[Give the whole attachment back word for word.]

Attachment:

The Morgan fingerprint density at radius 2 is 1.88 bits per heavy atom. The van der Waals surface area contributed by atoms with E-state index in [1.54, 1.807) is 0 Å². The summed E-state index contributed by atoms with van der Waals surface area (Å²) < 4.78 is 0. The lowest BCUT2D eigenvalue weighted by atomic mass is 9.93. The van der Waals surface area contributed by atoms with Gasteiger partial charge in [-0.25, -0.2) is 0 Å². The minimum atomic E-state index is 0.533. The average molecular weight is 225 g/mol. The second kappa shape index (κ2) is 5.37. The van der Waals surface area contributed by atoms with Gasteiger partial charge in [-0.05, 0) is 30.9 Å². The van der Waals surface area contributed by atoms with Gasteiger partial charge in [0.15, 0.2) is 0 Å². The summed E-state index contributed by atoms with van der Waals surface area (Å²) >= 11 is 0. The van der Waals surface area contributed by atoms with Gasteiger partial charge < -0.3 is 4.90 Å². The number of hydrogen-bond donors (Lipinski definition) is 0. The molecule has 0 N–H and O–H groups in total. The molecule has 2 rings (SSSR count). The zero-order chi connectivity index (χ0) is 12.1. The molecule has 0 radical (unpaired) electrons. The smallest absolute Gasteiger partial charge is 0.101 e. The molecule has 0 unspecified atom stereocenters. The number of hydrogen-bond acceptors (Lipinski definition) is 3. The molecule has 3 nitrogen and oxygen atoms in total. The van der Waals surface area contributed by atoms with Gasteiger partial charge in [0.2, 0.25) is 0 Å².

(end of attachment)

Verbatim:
The Morgan fingerprint density at radius 2 is 1.88 bits per heavy atom. The van der Waals surface area contributed by atoms with E-state index in [1.54, 1.807) is 0 Å². The summed E-state index contributed by atoms with van der Waals surface area (Å²) < 4.78 is 0. The lowest BCUT2D eigenvalue weighted by atomic mass is 9.93. The van der Waals surface area contributed by atoms with Gasteiger partial charge in [-0.25, -0.2) is 0 Å². The minimum atomic E-state index is 0.533. The average molecular weight is 225 g/mol. The second kappa shape index (κ2) is 5.37. The van der Waals surface area contributed by atoms with Gasteiger partial charge in [-0.05, 0) is 30.9 Å². The van der Waals surface area contributed by atoms with Gasteiger partial charge in [0.15, 0.2) is 0 Å². The summed E-state index contributed by atoms with van der Waals surface area (Å²) >= 11 is 0. The van der Waals surface area contributed by atoms with Gasteiger partial charge < -0.3 is 4.90 Å². The number of hydrogen-bond donors (Lipinski definition) is 0. The molecule has 0 N–H and O–H groups in total. The molecule has 2 rings (SSSR count). The zero-order chi connectivity index (χ0) is 12.1. The molecule has 0 radical (unpaired) electrons. The smallest absolute Gasteiger partial charge is 0.101 e. The molecule has 0 unspecified atom stereocenters. The number of hydrogen-bond acceptors (Lipinski definition) is 3. The molecule has 3 nitrogen and oxygen atoms in total. The van der Waals surface area contributed by atoms with Gasteiger partial charge in [0.2, 0.25) is 0 Å².